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Financial Literacy Across the Globe

By: Jarvis Buckman

· financial literacy,World Finance,teens

In many aspects of life, America seems to advance faster than most countries. Everything from technology to food trends launch right here in the United States. But one of the most important pieces of knowledge a young person can have is lacking on the home front in comparison to other countries. A recent study has shown that American teenagers are significantly behind compared to their global peers when it comes to financial literacy. These results raise serious questions. Not only about America’s education system but also society’s role in teaching the important lessons of finance.

An assessment conducted by the Organization for Economic Co-Operation and Development (OECD), displayed the gap in financial literacy between students in the U.S. versus those in China and Russia. By using a test (called PISA) researchers determined that one in five U.S. students “failed to meet the level to be considered financially literate.” On the contrary, only one in ten Chinese and Russian students failed to make the passing grade.

The main reason these results exist, is due to the fact that the American mathematics curriculum has changed minimally in the past 200 years. One factor includes the fact that math becomes broken down by subjects (geometry and trigonometry) and are not taught as a whole. Other countries consider this method as a waste of time and resources. According to the education director of the OECD, the American school systems should make financial literacy a top priority. As curriculums are always changing in social studies, language arts, and science, many wonder why math has failed to adapt to realistic opportunities.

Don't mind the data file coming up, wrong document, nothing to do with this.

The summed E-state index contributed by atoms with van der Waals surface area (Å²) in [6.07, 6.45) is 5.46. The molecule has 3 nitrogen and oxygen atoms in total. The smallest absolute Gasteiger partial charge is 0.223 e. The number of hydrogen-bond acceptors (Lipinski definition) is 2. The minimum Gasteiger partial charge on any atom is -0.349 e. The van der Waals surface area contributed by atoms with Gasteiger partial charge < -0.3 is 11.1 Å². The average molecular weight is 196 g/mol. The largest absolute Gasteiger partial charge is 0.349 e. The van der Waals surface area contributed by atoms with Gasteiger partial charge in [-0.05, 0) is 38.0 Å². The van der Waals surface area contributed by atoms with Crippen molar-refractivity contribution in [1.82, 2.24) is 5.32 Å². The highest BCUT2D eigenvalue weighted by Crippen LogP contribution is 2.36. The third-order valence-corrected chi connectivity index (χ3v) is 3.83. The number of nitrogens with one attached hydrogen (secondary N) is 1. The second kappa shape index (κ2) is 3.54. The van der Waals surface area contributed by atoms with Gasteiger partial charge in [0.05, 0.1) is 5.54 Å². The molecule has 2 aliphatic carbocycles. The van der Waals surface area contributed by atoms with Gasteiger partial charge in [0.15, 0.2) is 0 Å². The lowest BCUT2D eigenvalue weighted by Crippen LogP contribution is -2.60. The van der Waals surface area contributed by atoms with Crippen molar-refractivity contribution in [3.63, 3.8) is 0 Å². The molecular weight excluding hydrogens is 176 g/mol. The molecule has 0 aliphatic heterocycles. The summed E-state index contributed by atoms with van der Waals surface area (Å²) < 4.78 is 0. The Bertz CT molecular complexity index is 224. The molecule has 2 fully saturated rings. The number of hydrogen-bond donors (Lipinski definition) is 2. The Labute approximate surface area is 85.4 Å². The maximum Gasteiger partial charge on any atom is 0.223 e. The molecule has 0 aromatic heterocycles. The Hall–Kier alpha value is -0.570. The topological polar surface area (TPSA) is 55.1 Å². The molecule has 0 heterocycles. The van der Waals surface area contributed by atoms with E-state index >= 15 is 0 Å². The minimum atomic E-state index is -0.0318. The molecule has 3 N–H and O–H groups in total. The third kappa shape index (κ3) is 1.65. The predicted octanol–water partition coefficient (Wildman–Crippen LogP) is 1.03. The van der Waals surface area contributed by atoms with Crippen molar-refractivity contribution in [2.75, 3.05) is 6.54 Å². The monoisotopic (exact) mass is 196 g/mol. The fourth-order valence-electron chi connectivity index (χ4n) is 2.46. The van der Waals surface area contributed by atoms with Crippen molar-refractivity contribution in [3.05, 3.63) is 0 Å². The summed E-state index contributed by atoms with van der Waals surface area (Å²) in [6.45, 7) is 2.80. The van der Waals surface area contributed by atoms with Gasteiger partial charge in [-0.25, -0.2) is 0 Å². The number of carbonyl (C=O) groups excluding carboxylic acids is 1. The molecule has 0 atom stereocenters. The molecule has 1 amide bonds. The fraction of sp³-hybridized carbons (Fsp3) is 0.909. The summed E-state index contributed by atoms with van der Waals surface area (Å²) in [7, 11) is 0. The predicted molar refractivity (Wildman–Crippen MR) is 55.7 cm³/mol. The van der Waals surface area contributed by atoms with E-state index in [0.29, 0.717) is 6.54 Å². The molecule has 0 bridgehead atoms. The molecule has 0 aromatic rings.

Ranking seventh out of the fifteen countries that participated in the exam, the United States has some lessons to take away from the results. A demographic breakdown of the results also demonstrated differences in financial literacy between low and high-income homes. There is a multitude of ways to bridge the gap not only around the world but within the U.S. alone. Offering personal finance classes at young ages, can advance a student’s financial knowledge. Many high schools around the country offer such courses as electives. By making them a graduation requirement more students will receive the skills for adulthood.

Upon the deliverance of these results, it is time for the education systems to make changes. Financial literacy is one of the most important skill sets a person should have. Learning them before graduating from high school sets young people up for a more successful real world experience. After seeing the results collected by OECD, educators, parents, and mentors alike must come together. Let’s set students up for the successful financial future they deserve.

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